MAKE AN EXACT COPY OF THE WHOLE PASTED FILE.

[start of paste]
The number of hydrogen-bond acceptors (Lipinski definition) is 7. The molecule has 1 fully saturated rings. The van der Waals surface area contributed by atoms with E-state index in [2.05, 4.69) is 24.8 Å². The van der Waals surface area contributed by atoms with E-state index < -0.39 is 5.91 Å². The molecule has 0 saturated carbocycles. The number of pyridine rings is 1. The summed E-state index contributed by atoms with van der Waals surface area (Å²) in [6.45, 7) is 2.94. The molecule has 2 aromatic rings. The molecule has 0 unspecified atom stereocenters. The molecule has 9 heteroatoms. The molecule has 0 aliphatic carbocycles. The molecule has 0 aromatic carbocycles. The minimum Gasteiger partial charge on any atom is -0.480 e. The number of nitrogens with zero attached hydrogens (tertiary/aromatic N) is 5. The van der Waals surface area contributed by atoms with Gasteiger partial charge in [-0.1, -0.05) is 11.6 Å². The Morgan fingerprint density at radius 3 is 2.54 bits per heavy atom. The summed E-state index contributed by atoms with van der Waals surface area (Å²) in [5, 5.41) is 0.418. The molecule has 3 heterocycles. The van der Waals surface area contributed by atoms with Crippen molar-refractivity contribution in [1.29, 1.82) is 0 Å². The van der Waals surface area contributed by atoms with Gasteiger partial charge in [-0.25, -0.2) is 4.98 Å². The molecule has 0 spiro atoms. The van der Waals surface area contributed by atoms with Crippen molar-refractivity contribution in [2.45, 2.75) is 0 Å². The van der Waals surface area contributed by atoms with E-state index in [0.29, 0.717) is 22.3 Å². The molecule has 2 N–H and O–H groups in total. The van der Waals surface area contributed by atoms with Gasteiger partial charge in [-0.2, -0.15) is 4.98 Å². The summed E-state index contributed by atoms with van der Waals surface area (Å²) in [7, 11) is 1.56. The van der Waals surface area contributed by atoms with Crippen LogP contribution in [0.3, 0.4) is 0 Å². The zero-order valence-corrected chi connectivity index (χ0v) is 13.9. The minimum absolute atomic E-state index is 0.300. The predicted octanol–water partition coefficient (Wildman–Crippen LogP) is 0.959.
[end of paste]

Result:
The number of hydrogen-bond acceptors (Lipinski definition) is 7. The molecule has 1 fully saturated rings. The van der Waals surface area contributed by atoms with E-state index in [2.05, 4.69) is 24.8 Å². The van der Waals surface area contributed by atoms with E-state index < -0.39 is 5.91 Å². The molecule has 0 saturated carbocycles. The number of pyridine rings is 1. The summed E-state index contributed by atoms with van der Waals surface area (Å²) in [6.45, 7) is 2.94. The molecule has 2 aromatic rings. The molecule has 0 unspecified atom stereocenters. The molecule has 9 heteroatoms. The molecule has 0 aliphatic carbocycles. The molecule has 0 aromatic carbocycles. The minimum Gasteiger partial charge on any atom is -0.480 e. The number of nitrogens with zero attached hydrogens (tertiary/aromatic N) is 5. The van der Waals surface area contributed by atoms with Gasteiger partial charge in [-0.1, -0.05) is 11.6 Å². The Morgan fingerprint density at radius 3 is 2.54 bits per heavy atom. The summed E-state index contributed by atoms with van der Waals surface area (Å²) in [5, 5.41) is 0.418. The molecule has 3 heterocycles. The van der Waals surface area contributed by atoms with Crippen molar-refractivity contribution in [1.29, 1.82) is 0 Å². The van der Waals surface area contributed by atoms with Gasteiger partial charge in [-0.25, -0.2) is 4.98 Å². The molecule has 0 spiro atoms. The van der Waals surface area contributed by atoms with Crippen molar-refractivity contribution in [2.45, 2.75) is 0 Å². The van der Waals surface area contributed by atoms with E-state index in [0.29, 0.717) is 22.3 Å². The molecule has 2 N–H and O–H groups in total. The van der Waals surface area contributed by atoms with Gasteiger partial charge in [-0.2, -0.15) is 4.98 Å². The summed E-state index contributed by atoms with van der Waals surface area (Å²) in [7, 11) is 1.56. The van der Waals surface area contributed by atoms with Crippen LogP contribution in [0.3, 0.4) is 0 Å². The zero-order valence-corrected chi connectivity index (χ0v) is 13.9. The minimum absolute atomic E-state index is 0.300. The predicted octanol–water partition coefficient (Wildman–Crippen LogP) is 0.959.